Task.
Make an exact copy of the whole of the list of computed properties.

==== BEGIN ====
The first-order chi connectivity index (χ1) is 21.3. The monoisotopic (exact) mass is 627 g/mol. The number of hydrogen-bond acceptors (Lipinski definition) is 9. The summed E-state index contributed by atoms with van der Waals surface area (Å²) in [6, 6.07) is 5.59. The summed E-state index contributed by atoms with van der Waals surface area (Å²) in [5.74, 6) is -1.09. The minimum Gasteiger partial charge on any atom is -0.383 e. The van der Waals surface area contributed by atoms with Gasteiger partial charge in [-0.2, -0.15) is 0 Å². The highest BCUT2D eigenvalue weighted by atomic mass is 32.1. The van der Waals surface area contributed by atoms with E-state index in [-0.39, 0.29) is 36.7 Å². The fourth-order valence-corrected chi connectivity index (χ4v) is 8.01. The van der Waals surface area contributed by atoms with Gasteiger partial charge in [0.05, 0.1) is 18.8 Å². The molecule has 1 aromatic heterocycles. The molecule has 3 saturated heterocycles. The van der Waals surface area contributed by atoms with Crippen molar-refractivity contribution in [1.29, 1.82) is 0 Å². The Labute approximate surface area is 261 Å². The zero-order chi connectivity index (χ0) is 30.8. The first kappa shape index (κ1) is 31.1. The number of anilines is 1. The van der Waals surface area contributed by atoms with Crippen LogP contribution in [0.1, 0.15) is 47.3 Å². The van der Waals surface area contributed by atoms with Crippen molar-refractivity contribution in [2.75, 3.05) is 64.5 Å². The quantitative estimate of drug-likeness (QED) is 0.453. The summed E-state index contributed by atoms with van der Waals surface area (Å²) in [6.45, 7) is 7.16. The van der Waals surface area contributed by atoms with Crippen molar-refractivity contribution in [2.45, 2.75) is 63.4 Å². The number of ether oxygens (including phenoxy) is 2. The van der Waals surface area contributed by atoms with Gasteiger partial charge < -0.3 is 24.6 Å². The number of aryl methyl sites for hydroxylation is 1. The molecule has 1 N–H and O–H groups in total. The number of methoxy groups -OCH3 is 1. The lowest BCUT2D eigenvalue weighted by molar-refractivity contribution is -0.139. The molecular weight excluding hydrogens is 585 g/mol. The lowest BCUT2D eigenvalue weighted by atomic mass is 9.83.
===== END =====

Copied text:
The first-order chi connectivity index (χ1) is 21.3. The monoisotopic (exact) mass is 627 g/mol. The number of hydrogen-bond acceptors (Lipinski definition) is 9. The summed E-state index contributed by atoms with van der Waals surface area (Å²) in [6, 6.07) is 5.59. The summed E-state index contributed by atoms with van der Waals surface area (Å²) in [5.74, 6) is -1.09. The minimum Gasteiger partial charge on any atom is -0.383 e. The van der Waals surface area contributed by atoms with Gasteiger partial charge in [-0.2, -0.15) is 0 Å². The highest BCUT2D eigenvalue weighted by atomic mass is 32.1. The van der Waals surface area contributed by atoms with E-state index in [-0.39, 0.29) is 36.7 Å². The fourth-order valence-corrected chi connectivity index (χ4v) is 8.01. The van der Waals surface area contributed by atoms with Gasteiger partial charge in [0.05, 0.1) is 18.8 Å². The molecule has 1 aromatic heterocycles. The molecule has 3 saturated heterocycles. The van der Waals surface area contributed by atoms with Crippen molar-refractivity contribution in [1.29, 1.82) is 0 Å². The Labute approximate surface area is 261 Å². The zero-order chi connectivity index (χ0) is 30.8. The first kappa shape index (κ1) is 31.1. The number of anilines is 1. The van der Waals surface area contributed by atoms with Crippen LogP contribution in [0.1, 0.15) is 47.3 Å². The van der Waals surface area contributed by atoms with Crippen molar-refractivity contribution in [2.75, 3.05) is 64.5 Å². The quantitative estimate of drug-likeness (QED) is 0.453. The summed E-state index contributed by atoms with van der Waals surface area (Å²) in [6.45, 7) is 7.16. The van der Waals surface area contributed by atoms with Crippen molar-refractivity contribution in [2.45, 2.75) is 63.4 Å². The number of ether oxygens (including phenoxy) is 2. The van der Waals surface area contributed by atoms with Gasteiger partial charge < -0.3 is 24.6 Å². The number of aryl methyl sites for hydroxylation is 1. The molecule has 1 N–H and O–H groups in total. The number of methoxy groups -OCH3 is 1. The lowest BCUT2D eigenvalue weighted by molar-refractivity contribution is -0.139. The molecular weight excluding hydrogens is 585 g/mol. The lowest BCUT2D eigenvalue weighted by atomic mass is 9.83.